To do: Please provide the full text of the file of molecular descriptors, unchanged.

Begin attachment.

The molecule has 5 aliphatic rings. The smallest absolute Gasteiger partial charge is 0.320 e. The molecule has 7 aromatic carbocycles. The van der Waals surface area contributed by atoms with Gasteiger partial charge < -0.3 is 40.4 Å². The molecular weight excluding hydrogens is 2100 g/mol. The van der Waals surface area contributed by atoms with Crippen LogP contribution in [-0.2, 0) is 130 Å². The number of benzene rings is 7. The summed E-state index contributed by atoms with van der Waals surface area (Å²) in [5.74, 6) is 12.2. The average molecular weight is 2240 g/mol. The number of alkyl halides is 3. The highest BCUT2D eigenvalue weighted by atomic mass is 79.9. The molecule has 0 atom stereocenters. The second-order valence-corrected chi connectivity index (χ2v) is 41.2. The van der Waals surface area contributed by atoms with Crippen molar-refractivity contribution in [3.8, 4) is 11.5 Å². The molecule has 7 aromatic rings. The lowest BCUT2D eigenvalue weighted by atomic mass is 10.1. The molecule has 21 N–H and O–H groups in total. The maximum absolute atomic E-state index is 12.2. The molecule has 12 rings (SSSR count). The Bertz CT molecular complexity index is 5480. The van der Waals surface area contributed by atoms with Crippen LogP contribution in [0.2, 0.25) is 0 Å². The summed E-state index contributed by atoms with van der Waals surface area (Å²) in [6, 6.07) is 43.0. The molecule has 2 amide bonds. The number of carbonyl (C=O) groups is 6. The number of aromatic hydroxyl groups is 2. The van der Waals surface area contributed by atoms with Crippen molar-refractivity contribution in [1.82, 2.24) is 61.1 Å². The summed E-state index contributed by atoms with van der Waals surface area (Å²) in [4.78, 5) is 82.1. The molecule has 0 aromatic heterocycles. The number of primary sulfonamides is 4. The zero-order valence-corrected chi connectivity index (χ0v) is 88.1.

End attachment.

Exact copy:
The molecule has 5 aliphatic rings. The smallest absolute Gasteiger partial charge is 0.320 e. The molecule has 7 aromatic carbocycles. The van der Waals surface area contributed by atoms with Gasteiger partial charge < -0.3 is 40.4 Å². The molecular weight excluding hydrogens is 2100 g/mol. The van der Waals surface area contributed by atoms with Crippen LogP contribution in [-0.2, 0) is 130 Å². The number of benzene rings is 7. The summed E-state index contributed by atoms with van der Waals surface area (Å²) in [5.74, 6) is 12.2. The average molecular weight is 2240 g/mol. The number of alkyl halides is 3. The highest BCUT2D eigenvalue weighted by atomic mass is 79.9. The molecule has 0 atom stereocenters. The second-order valence-corrected chi connectivity index (χ2v) is 41.2. The van der Waals surface area contributed by atoms with Crippen molar-refractivity contribution in [3.8, 4) is 11.5 Å². The molecule has 7 aromatic rings. The lowest BCUT2D eigenvalue weighted by atomic mass is 10.1. The molecule has 21 N–H and O–H groups in total. The maximum absolute atomic E-state index is 12.2. The molecule has 12 rings (SSSR count). The Bertz CT molecular complexity index is 5480. The van der Waals surface area contributed by atoms with Crippen LogP contribution in [0.2, 0.25) is 0 Å². The summed E-state index contributed by atoms with van der Waals surface area (Å²) in [6, 6.07) is 43.0. The molecule has 2 amide bonds. The number of carbonyl (C=O) groups is 6. The number of aromatic hydroxyl groups is 2. The van der Waals surface area contributed by atoms with Crippen molar-refractivity contribution in [1.82, 2.24) is 61.1 Å². The summed E-state index contributed by atoms with van der Waals surface area (Å²) in [4.78, 5) is 82.1. The molecule has 0 aromatic heterocycles. The number of primary sulfonamides is 4. The zero-order valence-corrected chi connectivity index (χ0v) is 88.1.